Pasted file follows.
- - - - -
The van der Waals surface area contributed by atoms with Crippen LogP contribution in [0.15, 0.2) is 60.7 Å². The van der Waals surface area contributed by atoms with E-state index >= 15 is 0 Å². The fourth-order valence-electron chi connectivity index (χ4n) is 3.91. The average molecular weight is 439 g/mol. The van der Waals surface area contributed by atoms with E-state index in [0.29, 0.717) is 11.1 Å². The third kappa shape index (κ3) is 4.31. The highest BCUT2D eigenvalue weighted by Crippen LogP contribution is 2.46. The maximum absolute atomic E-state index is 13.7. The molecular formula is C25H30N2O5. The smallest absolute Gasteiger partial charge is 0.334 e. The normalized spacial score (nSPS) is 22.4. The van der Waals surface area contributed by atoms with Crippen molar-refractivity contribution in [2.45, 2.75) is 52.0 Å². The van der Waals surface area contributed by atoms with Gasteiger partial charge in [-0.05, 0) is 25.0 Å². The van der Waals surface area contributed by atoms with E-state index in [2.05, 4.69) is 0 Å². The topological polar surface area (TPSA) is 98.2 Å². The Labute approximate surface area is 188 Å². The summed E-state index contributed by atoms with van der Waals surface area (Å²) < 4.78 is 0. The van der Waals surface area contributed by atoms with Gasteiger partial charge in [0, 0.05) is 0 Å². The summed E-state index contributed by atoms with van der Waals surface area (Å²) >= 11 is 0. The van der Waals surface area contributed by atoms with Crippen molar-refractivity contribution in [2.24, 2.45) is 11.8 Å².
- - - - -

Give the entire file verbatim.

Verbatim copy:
The van der Waals surface area contributed by atoms with Crippen LogP contribution in [0.15, 0.2) is 60.7 Å². The van der Waals surface area contributed by atoms with E-state index >= 15 is 0 Å². The fourth-order valence-electron chi connectivity index (χ4n) is 3.91. The average molecular weight is 439 g/mol. The van der Waals surface area contributed by atoms with E-state index in [0.29, 0.717) is 11.1 Å². The third kappa shape index (κ3) is 4.31. The highest BCUT2D eigenvalue weighted by Crippen LogP contribution is 2.46. The maximum absolute atomic E-state index is 13.7. The molecular formula is C25H30N2O5. The smallest absolute Gasteiger partial charge is 0.334 e. The normalized spacial score (nSPS) is 22.4. The van der Waals surface area contributed by atoms with Crippen molar-refractivity contribution in [2.45, 2.75) is 52.0 Å². The van der Waals surface area contributed by atoms with Gasteiger partial charge in [-0.05, 0) is 25.0 Å². The van der Waals surface area contributed by atoms with E-state index in [2.05, 4.69) is 0 Å². The topological polar surface area (TPSA) is 98.2 Å². The Labute approximate surface area is 188 Å². The summed E-state index contributed by atoms with van der Waals surface area (Å²) < 4.78 is 0. The van der Waals surface area contributed by atoms with Gasteiger partial charge in [0, 0.05) is 0 Å². The summed E-state index contributed by atoms with van der Waals surface area (Å²) >= 11 is 0. The van der Waals surface area contributed by atoms with Crippen molar-refractivity contribution in [2.24, 2.45) is 11.8 Å².